Radio Telescope
A new radio telescope has picked up milliseconds-long radio bursts originating in a mysterious source from across the universe. Exploding stars and black holes, as well as alien civilizations, have been cited as possible explanations.

The CHIME (which stands for the Hydrogen Intensity Mapping Experiment) telescope, located in British Columbia, could pick up the first-ever "fast radio bursts" (FRB) at frequencies below 700 MHz, according to a report by Patrick Boyle from McGill University on Astronomer's Telegram, which space researchers use to share the information about new discoveries. The signal, named FRB 180725A, was detected on July 25th and lasted milliseconds.

Besides this signal at 580 MHz, the scientists also detected several weaker signals, at frequencies as low as 400 MHz. They were registered in the day as well as at night. Although the results are said to be preliminary, the astronomers still posted them on-line to encourage fellow scientists to "to search for repeated bursts at all wavelengths."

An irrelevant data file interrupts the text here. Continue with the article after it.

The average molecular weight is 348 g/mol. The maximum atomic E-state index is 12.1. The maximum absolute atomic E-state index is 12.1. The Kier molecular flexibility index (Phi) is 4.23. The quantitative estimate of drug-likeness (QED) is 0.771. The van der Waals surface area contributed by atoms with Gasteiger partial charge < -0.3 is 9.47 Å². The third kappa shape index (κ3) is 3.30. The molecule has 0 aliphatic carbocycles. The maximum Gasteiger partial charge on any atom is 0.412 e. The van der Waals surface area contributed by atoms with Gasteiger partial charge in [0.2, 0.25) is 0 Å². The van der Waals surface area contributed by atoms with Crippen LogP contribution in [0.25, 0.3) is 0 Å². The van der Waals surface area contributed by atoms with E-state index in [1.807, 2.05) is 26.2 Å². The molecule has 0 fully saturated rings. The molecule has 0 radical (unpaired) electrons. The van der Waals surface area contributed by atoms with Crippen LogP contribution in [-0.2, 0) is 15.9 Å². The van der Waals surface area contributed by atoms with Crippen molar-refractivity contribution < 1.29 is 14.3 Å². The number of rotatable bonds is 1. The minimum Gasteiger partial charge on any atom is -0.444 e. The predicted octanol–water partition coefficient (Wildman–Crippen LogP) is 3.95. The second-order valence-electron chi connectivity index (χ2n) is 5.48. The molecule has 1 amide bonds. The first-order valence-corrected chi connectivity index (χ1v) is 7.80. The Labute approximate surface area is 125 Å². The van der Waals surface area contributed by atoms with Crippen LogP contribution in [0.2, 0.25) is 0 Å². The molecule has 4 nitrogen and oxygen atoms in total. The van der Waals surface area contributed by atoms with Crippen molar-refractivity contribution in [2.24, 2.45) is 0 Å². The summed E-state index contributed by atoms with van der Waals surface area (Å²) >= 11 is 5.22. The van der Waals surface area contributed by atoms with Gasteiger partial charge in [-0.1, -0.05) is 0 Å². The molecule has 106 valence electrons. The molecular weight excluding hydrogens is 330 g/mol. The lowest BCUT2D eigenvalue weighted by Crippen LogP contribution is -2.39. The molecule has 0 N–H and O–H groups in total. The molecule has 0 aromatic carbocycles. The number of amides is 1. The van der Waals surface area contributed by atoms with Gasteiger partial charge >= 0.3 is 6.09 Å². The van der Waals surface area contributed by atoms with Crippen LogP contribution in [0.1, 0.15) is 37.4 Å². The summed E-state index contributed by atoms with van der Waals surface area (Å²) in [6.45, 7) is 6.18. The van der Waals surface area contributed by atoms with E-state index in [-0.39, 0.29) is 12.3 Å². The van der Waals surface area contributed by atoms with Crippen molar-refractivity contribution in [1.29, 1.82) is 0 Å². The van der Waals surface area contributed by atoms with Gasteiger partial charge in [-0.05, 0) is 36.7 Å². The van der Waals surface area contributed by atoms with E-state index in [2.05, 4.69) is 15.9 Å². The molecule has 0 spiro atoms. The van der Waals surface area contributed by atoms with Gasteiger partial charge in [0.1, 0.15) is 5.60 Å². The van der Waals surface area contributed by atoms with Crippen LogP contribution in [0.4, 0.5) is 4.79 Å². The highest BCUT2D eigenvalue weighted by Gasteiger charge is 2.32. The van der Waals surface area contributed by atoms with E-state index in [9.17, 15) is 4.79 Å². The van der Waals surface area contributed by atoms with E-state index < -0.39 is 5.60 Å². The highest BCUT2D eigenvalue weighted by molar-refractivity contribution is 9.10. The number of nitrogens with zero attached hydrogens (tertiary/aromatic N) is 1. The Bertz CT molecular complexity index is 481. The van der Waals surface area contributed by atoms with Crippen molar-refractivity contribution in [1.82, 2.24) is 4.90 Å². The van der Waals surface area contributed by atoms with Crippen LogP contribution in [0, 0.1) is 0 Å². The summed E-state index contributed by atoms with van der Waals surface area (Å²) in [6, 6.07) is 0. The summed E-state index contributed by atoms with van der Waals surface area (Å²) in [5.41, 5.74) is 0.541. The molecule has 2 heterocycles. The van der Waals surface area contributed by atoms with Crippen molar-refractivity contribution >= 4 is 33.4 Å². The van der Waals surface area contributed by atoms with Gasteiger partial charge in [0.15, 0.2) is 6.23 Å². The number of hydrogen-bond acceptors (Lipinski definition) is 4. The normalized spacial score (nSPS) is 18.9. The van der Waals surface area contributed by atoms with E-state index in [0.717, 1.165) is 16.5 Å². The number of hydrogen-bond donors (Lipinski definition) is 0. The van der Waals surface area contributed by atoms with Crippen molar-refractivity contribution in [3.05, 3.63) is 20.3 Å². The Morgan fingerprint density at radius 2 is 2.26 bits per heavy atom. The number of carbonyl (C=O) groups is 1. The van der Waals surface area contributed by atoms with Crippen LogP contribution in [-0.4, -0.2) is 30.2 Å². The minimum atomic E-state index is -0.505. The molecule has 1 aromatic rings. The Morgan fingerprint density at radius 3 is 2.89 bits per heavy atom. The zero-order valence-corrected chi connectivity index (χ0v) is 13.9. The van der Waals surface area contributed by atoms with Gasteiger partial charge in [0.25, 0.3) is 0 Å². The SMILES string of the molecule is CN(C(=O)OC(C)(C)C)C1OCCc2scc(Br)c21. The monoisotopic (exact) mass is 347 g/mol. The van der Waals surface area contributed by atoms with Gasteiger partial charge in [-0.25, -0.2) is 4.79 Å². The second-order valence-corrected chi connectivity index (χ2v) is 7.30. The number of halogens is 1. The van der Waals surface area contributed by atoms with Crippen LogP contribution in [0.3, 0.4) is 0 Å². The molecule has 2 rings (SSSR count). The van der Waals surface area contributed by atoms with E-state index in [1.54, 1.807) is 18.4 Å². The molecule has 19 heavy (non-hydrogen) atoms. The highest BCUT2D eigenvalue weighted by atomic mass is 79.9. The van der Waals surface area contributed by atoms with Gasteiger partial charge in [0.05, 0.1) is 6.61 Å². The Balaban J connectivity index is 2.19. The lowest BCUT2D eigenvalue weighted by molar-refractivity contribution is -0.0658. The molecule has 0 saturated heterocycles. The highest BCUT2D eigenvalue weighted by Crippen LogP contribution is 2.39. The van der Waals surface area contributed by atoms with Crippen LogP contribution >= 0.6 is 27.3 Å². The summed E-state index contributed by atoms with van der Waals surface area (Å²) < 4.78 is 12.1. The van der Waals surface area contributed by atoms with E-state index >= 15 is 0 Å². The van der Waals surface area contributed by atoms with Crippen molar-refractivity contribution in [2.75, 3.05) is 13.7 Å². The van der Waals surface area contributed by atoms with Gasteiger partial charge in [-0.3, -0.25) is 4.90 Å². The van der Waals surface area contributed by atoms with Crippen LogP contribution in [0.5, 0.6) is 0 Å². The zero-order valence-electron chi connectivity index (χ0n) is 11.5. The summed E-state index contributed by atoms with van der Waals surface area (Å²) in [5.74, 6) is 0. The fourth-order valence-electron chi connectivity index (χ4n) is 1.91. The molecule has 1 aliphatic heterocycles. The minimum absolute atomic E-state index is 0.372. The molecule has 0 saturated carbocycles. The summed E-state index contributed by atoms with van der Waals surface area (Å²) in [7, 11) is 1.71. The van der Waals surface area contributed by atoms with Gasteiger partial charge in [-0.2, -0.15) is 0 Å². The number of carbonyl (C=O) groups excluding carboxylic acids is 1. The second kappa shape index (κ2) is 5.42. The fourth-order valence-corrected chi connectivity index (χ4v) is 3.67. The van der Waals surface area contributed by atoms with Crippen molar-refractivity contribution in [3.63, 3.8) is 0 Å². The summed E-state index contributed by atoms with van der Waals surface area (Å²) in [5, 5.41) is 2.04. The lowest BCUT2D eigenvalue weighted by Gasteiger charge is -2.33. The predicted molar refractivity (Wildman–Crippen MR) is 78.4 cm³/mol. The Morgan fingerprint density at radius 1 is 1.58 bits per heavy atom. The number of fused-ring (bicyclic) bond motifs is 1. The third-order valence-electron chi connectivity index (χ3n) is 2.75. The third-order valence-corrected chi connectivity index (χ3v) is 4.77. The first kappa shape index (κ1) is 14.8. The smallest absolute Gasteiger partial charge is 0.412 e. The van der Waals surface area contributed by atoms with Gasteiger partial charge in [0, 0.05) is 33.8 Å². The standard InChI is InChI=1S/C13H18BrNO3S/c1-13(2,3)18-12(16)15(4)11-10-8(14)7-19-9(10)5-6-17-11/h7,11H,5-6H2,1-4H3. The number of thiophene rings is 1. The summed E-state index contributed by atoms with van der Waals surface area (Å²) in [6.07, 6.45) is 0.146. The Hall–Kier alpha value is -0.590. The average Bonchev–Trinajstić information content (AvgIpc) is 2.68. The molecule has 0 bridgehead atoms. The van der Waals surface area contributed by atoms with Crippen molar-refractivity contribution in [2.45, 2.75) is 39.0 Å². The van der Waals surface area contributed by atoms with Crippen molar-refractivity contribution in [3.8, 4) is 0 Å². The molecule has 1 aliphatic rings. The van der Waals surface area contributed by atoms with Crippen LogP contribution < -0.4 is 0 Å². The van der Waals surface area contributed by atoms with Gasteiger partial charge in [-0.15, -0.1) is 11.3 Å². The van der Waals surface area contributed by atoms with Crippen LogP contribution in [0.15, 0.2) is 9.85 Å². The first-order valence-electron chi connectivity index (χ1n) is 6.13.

According to the outlet C-Net, only one repeating FRB signal has been registered so far. Such bursts were picked up first a decade ago, but over the years only two dozen examples have been recorded so far. FRBs have remained a mystery, for their source has remained unknown as scientists can't detect what is capable of producing such short and sharp radio bursts.

While some suggest that they are a result of some distant alien civilization's activities, others suggest that they are a result of some catastrophic events, such as star explosions, black holes as well as exotic stars like pulsars, magnetars and neutron stars.

The CHIME telescope in Canada, which consists of four 100-meter-long U-shaped cylinders, started operating less than a year ago, and is designed to pick up signals the universe sent when it was between 6 billion and 11 billion years old. The researchers hope CHIME can help shed some light on the astrophysics mysteries.